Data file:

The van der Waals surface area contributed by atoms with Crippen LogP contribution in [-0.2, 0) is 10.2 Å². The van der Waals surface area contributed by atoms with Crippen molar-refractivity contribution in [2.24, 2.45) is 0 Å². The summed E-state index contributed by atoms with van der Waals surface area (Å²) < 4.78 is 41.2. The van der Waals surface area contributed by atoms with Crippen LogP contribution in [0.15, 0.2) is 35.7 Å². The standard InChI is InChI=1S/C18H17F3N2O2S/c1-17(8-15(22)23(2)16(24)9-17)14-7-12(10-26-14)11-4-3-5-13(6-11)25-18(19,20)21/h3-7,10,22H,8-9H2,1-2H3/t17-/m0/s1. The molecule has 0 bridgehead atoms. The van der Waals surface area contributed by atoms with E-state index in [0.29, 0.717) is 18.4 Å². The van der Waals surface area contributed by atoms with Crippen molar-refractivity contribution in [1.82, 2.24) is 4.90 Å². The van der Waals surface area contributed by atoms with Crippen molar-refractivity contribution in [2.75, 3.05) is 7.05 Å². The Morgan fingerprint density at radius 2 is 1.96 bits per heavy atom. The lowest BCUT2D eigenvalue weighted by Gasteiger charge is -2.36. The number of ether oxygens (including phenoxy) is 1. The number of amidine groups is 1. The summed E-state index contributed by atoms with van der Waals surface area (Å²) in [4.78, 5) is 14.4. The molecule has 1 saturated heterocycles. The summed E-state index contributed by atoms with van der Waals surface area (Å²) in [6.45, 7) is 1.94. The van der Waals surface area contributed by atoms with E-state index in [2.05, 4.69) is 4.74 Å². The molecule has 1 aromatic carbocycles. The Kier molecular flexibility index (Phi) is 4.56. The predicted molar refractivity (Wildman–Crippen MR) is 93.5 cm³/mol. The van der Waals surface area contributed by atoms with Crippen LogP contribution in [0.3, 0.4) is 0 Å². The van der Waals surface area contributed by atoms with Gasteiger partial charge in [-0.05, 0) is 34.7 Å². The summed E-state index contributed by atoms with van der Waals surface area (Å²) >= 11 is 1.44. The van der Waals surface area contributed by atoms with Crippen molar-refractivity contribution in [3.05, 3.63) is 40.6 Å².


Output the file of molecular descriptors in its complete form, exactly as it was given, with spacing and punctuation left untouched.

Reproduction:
The van der Waals surface area contributed by atoms with Crippen LogP contribution in [-0.2, 0) is 10.2 Å². The van der Waals surface area contributed by atoms with Crippen molar-refractivity contribution in [2.24, 2.45) is 0 Å². The summed E-state index contributed by atoms with van der Waals surface area (Å²) < 4.78 is 41.2. The van der Waals surface area contributed by atoms with Crippen LogP contribution in [0.15, 0.2) is 35.7 Å². The standard InChI is InChI=1S/C18H17F3N2O2S/c1-17(8-15(22)23(2)16(24)9-17)14-7-12(10-26-14)11-4-3-5-13(6-11)25-18(19,20)21/h3-7,10,22H,8-9H2,1-2H3/t17-/m0/s1. The molecule has 0 bridgehead atoms. The van der Waals surface area contributed by atoms with E-state index in [0.29, 0.717) is 18.4 Å². The van der Waals surface area contributed by atoms with Crippen molar-refractivity contribution in [1.82, 2.24) is 4.90 Å². The van der Waals surface area contributed by atoms with Crippen molar-refractivity contribution in [2.75, 3.05) is 7.05 Å². The Morgan fingerprint density at radius 2 is 1.96 bits per heavy atom. The lowest BCUT2D eigenvalue weighted by Gasteiger charge is -2.36. The number of ether oxygens (including phenoxy) is 1. The number of amidine groups is 1. The summed E-state index contributed by atoms with van der Waals surface area (Å²) in [4.78, 5) is 14.4. The molecule has 1 saturated heterocycles. The summed E-state index contributed by atoms with van der Waals surface area (Å²) in [6.45, 7) is 1.94. The van der Waals surface area contributed by atoms with E-state index in [2.05, 4.69) is 4.74 Å². The molecule has 1 aromatic carbocycles. The Kier molecular flexibility index (Phi) is 4.56. The predicted molar refractivity (Wildman–Crippen MR) is 93.5 cm³/mol. The van der Waals surface area contributed by atoms with Crippen LogP contribution in [0.3, 0.4) is 0 Å². The van der Waals surface area contributed by atoms with Gasteiger partial charge in [-0.05, 0) is 34.7 Å². The summed E-state index contributed by atoms with van der Waals surface area (Å²) >= 11 is 1.44. The van der Waals surface area contributed by atoms with Crippen molar-refractivity contribution in [3.05, 3.63) is 40.6 Å².